Anne Mette Hjortshøj
Anne Mette Hjortshøj began her career in ceramics with a student apprenticeship to fellow potter Phil Rogers in 1998. Rogers has said that he was apprehensive before he met her; with her arrival, however, he knew instinctively that Anne Mette was not only humble and attentive but greatly talented, displaying inner strength and determination that will ensure a long and creative career.
Anne Mette has built three large kilns in her native Denmark, the latest a two chamber wood firing kiln built in September 2011 at her ramshackle farmhouse on the west coast of Bornholm. Though all her pots exhibit her desire to challenge herself in glaze and form, her slab bottles are certainly Anne Mette’s tour de force. Her pottery combines beautiful aesthetics with a function befitting the hardiest domestic ware.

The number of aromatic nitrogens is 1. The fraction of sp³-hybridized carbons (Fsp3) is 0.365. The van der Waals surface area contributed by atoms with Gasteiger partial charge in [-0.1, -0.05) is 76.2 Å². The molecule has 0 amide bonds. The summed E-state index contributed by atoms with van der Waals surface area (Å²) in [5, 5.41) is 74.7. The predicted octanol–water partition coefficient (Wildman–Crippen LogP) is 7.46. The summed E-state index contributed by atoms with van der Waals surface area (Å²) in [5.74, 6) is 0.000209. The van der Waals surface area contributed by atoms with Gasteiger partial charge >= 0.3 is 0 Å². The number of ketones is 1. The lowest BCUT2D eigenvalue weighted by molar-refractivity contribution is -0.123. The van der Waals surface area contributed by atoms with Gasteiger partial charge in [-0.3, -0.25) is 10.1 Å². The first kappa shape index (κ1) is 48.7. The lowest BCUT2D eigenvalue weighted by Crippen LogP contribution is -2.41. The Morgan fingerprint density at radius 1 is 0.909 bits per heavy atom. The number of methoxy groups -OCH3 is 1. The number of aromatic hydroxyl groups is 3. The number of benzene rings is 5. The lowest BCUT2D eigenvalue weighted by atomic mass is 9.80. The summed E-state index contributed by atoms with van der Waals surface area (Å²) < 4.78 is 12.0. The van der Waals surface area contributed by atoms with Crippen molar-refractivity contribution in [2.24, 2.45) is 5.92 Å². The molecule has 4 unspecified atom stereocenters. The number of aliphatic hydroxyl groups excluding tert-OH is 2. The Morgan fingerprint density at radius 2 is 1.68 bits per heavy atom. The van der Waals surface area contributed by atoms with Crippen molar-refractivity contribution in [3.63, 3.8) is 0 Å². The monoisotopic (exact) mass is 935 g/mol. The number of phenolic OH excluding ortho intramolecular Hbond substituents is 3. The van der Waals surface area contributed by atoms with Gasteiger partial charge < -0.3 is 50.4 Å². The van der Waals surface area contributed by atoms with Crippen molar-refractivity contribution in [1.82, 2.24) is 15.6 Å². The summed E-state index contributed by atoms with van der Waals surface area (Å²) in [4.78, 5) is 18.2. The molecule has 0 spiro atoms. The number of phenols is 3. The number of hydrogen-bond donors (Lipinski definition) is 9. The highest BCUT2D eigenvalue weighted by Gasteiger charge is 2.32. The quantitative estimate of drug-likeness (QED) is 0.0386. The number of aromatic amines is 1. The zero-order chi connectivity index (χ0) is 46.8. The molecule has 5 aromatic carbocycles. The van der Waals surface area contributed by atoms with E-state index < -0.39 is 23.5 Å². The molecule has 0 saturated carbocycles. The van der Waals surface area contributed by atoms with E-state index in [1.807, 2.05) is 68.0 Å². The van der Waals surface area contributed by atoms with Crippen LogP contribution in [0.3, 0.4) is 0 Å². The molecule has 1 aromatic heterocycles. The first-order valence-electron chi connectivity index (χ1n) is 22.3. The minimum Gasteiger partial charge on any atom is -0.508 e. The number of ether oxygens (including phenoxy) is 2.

Born in 1893, John Nash established his artistic reputation as a printmaker at a young age with the progressive London Group and Camden Town Group of artists immediately before the Great War. He was an Official War Artist, and thus it was only in 1919 after the war had ended that his first prints, some of them wood engravings, were produced. The following year he was a founder member of the Society of Wood Engravers and during the next 15 years he produced approximately 135 wood engravings before abandoning the medium. However Nash continued to make prints in different media including lithographs, etchings and engravings on metal, his subject matter often rural landscapes. Nash died in 1977.